The winter solstice teaches us about living with faith. It is the day of greatest darkness. It announces the coldest months of the year. Yet, at some moment, probably in January, we will notice that dawn arrives a bit earlier, and the sun sets a bit later. In the face of the cold, cloudy days, and winter weather, the lengthening hours of daylight will raise our faith that spring will come. In December 21, Clear and five degrees, Ted Kooser reminds us of the hopefulness of this season.

“Perfectly still this solstice morning, / in bone-cracking cold…/…as I walk the road, /the wind held in the heart of every tree / flows to the end of each twig and forms a bud…”


Accentuate the Positive

Accentuate the PositiveAutumn marks the transition to longer hours of darkness. While many of us welcome the beauty and cooling temperatures of the season, many start to anticipate, with some anxiety and dread, cold, snow, and barren landscapes.

Yoga teachings tell us that “everything changes” – everything that is part of the material world – seasons, weather, the phases of the moon, the habits of animals, friends, our bodies. Even though we recognize this, we often greet change with resistance, especially if we like things the way they are. Let’s face it. If cold weather means our joints ache or the increased hours of darkness leave us depressed, embracing the seasonal changes marking winter’s approach is difficult. Yet, hanging on to the way things are in the face of change inevitably causes anxiety and pain, as we no longer live in the moment but in anticipation of what suffering may come.

Yoga also teaches that while change comes, a place within each one us exists that is unchanging, eternal, and it is called purusa. We can think of purusa as our inner light. When we are able to recognize and identify with purusa as that which is truly who we are, our perception clears and our decisions tend to have positive results. We can experience peace and joy in the face of our ever-changing life and circumstances.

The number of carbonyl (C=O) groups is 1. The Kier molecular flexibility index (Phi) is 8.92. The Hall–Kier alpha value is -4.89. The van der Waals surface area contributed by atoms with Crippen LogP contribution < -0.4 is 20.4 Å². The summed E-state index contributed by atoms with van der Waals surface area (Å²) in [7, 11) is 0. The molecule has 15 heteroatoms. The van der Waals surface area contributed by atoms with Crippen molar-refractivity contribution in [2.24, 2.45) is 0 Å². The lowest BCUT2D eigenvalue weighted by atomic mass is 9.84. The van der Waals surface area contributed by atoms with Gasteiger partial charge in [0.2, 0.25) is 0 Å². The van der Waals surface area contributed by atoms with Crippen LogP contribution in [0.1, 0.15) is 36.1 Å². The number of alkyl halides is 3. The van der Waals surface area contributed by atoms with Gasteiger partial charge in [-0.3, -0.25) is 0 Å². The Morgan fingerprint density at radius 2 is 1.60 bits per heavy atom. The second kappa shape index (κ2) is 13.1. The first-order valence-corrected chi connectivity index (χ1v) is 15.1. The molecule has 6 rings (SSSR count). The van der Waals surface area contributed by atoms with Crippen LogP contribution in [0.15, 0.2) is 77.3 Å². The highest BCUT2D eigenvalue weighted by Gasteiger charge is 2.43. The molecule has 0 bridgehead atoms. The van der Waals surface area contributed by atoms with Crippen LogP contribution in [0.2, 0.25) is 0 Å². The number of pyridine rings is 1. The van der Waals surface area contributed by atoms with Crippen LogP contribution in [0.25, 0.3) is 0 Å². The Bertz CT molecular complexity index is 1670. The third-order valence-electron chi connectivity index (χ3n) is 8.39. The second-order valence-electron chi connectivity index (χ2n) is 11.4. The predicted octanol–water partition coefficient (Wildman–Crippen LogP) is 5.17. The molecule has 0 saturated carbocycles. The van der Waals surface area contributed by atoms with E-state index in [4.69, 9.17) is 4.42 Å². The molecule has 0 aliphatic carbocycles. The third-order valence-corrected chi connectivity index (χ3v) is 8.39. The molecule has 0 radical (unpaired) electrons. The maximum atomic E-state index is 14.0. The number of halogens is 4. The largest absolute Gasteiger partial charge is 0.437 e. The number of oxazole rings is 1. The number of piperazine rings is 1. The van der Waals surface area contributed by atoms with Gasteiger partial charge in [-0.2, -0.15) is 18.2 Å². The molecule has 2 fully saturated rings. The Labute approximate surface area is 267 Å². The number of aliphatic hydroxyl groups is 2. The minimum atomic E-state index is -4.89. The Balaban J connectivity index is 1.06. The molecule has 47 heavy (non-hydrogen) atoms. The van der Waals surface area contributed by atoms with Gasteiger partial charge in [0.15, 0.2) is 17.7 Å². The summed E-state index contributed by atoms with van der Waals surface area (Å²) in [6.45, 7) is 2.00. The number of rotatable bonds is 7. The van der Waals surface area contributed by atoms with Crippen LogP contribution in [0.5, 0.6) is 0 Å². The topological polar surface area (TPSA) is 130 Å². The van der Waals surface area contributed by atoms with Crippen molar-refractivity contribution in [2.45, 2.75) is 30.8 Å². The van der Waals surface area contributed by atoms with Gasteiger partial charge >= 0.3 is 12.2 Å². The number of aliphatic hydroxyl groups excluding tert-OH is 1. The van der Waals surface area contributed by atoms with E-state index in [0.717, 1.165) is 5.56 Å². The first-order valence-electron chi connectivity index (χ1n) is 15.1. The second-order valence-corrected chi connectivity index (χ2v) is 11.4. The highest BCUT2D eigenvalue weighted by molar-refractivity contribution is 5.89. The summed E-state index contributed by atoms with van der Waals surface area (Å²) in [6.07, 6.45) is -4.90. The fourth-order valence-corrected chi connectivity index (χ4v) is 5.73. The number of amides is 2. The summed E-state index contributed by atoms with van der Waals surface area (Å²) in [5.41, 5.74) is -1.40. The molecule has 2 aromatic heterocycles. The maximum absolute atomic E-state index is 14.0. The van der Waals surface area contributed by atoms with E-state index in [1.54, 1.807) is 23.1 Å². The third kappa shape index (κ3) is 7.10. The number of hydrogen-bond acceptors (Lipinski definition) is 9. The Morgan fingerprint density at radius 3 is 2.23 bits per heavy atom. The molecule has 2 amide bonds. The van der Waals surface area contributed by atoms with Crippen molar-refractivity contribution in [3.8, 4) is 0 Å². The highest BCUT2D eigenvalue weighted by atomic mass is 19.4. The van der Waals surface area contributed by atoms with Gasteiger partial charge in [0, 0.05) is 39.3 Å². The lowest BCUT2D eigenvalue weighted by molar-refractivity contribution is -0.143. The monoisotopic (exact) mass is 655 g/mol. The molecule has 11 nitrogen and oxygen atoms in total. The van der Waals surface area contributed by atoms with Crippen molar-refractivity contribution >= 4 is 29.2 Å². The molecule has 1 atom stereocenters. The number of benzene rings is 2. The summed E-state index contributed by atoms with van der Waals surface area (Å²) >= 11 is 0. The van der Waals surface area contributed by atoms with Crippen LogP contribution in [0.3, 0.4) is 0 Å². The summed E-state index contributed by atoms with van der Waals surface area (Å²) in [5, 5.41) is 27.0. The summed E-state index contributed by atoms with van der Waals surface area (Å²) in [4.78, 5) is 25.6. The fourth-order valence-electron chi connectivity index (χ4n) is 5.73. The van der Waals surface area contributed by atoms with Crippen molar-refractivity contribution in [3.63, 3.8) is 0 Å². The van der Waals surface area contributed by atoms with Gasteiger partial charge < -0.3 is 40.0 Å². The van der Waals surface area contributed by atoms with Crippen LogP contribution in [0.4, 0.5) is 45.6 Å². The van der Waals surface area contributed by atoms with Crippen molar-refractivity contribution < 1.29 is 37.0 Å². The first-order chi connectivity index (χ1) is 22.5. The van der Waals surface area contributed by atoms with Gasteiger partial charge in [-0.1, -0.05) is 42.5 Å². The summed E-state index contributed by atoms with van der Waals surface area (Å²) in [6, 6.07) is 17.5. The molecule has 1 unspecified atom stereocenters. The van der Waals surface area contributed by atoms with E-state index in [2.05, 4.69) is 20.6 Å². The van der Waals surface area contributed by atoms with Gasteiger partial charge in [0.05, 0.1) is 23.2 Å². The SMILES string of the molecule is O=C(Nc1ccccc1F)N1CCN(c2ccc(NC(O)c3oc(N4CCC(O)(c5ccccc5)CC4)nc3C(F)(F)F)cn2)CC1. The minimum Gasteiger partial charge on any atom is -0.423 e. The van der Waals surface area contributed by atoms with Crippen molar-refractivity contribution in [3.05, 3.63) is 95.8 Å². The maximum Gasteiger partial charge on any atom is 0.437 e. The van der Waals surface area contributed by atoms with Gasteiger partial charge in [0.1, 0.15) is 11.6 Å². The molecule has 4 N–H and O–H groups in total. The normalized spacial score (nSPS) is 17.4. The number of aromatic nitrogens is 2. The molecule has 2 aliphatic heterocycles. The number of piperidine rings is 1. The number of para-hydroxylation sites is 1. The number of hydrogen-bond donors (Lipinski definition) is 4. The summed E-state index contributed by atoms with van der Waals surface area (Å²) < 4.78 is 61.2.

For most of us, however, life fills with tasks, 24/7 news, on-line social connections and activities, advertising telling us what we need and how to live. All of this can fill our minds and engage our emotions in not so pleasant or helpful ways. The concept vrttis in the Yoga Sutra refers to the activity and fluctuations of our mind and our emotions. When the mind fluctuates from the ever-growing “to do” list, to worries about our children, life situation or what is happening on the other side of the world, vrttis with negative effects dominate. We feel overwhelmed, confused, or out of balance. Decisions we make when in that state may be based on faulty understanding and lead to painful consequences.

When the activity of the vrttis so mires the mind, our identity is not with purusa, but rather with what constantly changes around us. A veil covers our inner light.

So how can we deal these negative vrttis in our lives as the realities of our lives involve taking care of ourselves, caring for others, working, being informed, suffering losses, participating in the society in which we live?

“Accentuate the positive” is a simplistic yet realistic and yogic answer. Yoga is not just stretching our limbs. Yoga seeks to move the activity of mind/emotions – the vrttis – in a positive direction. Suppose, for example, we decide to consciously practice the recommended ethical practices of the yamas – compassion, truthfulness, moderation, not stealing, non-hoarding. Living in an ethical and conscious way connects us to positive thoughts and values and causes the negative vrttis to diminish as the positive grows.

The Yoga Sutra offers wisdom to help us better understand ourselves and live with greater awareness, harmony, and joy. I invite you to return to the Yoga 4 Healthful Living Blog as we continue to explore these teachings and relate them to our lives.


Breath of Life – Pranayama